The new HM_default_x_position and HM_default_y_position keywords offer a new degree of control specifically over the placement of child menus when they appear. While these keywords still allow for the placement of popup menus based on the current location of the mouse (i.e., for popup menus the default position is the mouse position), they also allow you to pinpoint the location of child menus based on an offset from where HM would typically put them. For example, if you specify PositionUnder menus for a horizontal menu, you may decide you don't care for the exact location HM places them in; preferring instead that they be slightly offset to the left. In previous HM releases this was not possible; since HM completely controlled the placement of child menus when so designated. In HM6, however, you can accomplish your goal with two simple parameters, one on the parent item and one on the child menu itself:
New Functions. As part of the HM5 release cycle, we introduced the HM_f_GetMenuDimension routine, which site implementors could plug into their menu configurations, allowing them to base their menu positioning on the right or bottom edges of the menus themselves. This routine is now included by default in HM's loader file for easy access (and those that don't need it can always delete it to reduce the total download size of the HM files).
Additionally, a new function is included in the loader file that allows implementors to retrieve the x/y location of an existing image or link within the HTML page (in later browsers, it will retrieve the x/y of virtually any in-page element). This position can then be applied to the position of an individual menu, either precisely or as a target location from which the menu should be offset a fixed distance.
Unfortunately, the implementation of this particular function is not nearly as foolproof as we had hoped; and the fact is that nearly all browsers exhibit some quirks when using it. IE6, for example, will not retrieve the x/y position of relatively positioned elements properly; and Netscape 6.x has trouble locating elements that themselves have inherited border widths, or inline border widths specified with length units other than pixels, just to name a few.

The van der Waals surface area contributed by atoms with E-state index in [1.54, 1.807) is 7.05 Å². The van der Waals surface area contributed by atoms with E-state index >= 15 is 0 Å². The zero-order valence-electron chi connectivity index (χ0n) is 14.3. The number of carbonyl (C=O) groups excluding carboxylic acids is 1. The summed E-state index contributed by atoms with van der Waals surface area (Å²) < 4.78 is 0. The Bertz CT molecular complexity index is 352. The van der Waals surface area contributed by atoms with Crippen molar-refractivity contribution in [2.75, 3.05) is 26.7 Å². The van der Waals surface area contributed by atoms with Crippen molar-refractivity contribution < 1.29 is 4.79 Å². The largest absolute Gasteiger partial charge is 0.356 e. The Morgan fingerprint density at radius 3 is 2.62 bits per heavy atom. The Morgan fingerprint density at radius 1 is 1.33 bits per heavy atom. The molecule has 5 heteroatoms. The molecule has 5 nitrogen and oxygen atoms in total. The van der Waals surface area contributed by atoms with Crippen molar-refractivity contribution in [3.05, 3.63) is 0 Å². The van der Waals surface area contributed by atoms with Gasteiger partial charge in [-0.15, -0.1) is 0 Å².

Nonetheless, we feel the new x/y retrieval routine will still be useful in the majority of cases (and many of the "quirks" cases we know of can be corrected by specifying alternate HTML in the creation of your target elements), and therefore we will include it with the loader file for your experimentation.
In addition to the above menu positioning extensions, HM will also now support fixed and follow-scroll menus. Fixed menus are currently supported in a limited selection of later version browsers, and provides the ability to "plant" a menu at a specified location of the browser window such that it remains there when the horizontal or vertical scrollbars of the page are changed. Fixed position menus exhibit no extraneous movement when the page is scrolled. In those browsers that do not support fixed menus, "Follow-scroll" menus are supported, allowing the menu to "follow" the scrolling of the page, gracefully sliding into their new positions just after the page is scrolled. Fixed menus are implemented in HM6 for only Gecko based browsers and Safari; while follow scroll menus are implemented for all browsers other then Netscape 6.0 and Netscape 6.01 (Netscape 6.0 and 6.01 support neither fixed, or follow scroll menus; but Netscape 6.1 and later do).
The latest browsers include display support for advanced object display
characteristics such as filters and transitions. On the next page,
we'll see how HM6 will allow you to apply these types of effects to your own menus.
Created: March 3, 2004
Revised: March 3, 2004